Ex Parte Mercedes-Benz U.S. International, Inc.
In 2017, a former employee of Mercedes-Benz U.S. International, Inc. (MBUSI) filed suit for workers’ compensation benefits. Although the plaintiff already had surgery scheduled for a non-work related condition, he nonetheless claimed that a minor incident at work aggravated his condition. The accident in question occurred in Tuscaloosa County, and MBUSI’s only place of business is located in Tuscaloosa County. Nonetheless, the plaintiff filed suit in Jefferson County, in what he believed to be a much friendlier venue for his case.
Our office has the pleasure of representing MBUSI in workers’ compensation matters, and filed a response seeking to have the case transferred to Tuscaloosa County. The trial court in Jefferson County denied our motion based on a 2002 Alabama Supreme Court case which held venue could be proper in any county from which a corporation obtains materials used in its business. In other words, MBUSI, and any other corporate employer, could be subjected to venue in any county where one of their vendors or suppliers was located, even though the corporate employer had no place of business in the county. Because one of MBUSI’s suppliers is located in Jefferson County, under the 2002 decision, venue was proper in Jefferson County.
We felt the Supreme Court’s decision was erroneous and unfair. We did not believe that the purchase of materials from an unrelated corporate entity constituted “doing business by agent” and we therefore petitioned the Supreme Court to reverse its prior decision.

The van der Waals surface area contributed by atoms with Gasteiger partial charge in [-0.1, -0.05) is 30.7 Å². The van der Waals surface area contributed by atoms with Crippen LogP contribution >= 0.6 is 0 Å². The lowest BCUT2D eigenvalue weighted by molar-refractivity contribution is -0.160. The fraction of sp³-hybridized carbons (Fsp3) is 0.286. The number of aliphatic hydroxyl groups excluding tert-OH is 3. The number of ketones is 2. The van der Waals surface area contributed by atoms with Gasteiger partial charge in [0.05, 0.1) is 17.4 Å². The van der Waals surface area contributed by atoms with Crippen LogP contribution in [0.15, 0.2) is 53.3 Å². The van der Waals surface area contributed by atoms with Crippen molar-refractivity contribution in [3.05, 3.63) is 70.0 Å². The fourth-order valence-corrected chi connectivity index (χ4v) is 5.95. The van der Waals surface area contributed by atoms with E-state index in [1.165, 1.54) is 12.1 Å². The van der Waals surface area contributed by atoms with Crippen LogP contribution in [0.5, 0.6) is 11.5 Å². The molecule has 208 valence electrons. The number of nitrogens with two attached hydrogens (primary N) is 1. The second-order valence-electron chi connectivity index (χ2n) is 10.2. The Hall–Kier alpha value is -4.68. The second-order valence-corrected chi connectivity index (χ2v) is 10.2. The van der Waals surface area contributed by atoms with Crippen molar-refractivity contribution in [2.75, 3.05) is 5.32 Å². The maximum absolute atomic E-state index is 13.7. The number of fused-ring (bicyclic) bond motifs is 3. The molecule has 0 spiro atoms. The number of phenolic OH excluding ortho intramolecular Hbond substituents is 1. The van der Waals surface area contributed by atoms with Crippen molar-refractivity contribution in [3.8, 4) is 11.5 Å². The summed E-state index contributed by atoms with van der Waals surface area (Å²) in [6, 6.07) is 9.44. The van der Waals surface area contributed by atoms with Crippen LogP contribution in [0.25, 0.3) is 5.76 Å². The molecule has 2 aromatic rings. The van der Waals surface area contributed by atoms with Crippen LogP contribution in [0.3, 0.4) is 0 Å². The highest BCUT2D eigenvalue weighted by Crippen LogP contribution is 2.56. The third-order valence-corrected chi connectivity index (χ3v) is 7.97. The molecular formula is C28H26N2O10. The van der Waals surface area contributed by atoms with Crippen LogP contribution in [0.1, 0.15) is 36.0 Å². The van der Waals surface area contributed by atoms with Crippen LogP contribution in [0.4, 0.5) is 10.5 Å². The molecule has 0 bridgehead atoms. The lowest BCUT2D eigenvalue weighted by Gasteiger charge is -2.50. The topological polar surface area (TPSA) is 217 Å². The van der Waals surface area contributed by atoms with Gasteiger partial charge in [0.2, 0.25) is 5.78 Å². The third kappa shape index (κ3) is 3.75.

In January, the Supreme Court agreed with us and overturned its prior decision. However, because there was a significant change in the makeup of the court immediately thereafter, the plaintiff requested a rehearing hoping the new makeup of the Supreme Court would reverse itself again and reinstate the old decision.
On May 10, 2019 the Supreme Court denied the plaintiff’s request for rehearing, thus ending any further review. The law of Alabama no longer subjects corporate employers to litigation in any county where one of their vendors happens to be located. As intended by the legislature, a corporate defendant can only be sued where the accident occurred, where the defendant maintains its principal business location, or in the county where the plaintiff resides provided the corporate defendant does business in that county.
We believe this is a big victory for corporate defendants, especially in the arena of workers’ compensation where the court which determines the case significantly impacts the value of the claim. We are pleased to represent MBUSI and other employers in workers’ compensation matters throughout the State of Alabama, and appreciate MBUSI “fighting the good fight” for all employers in Alabama.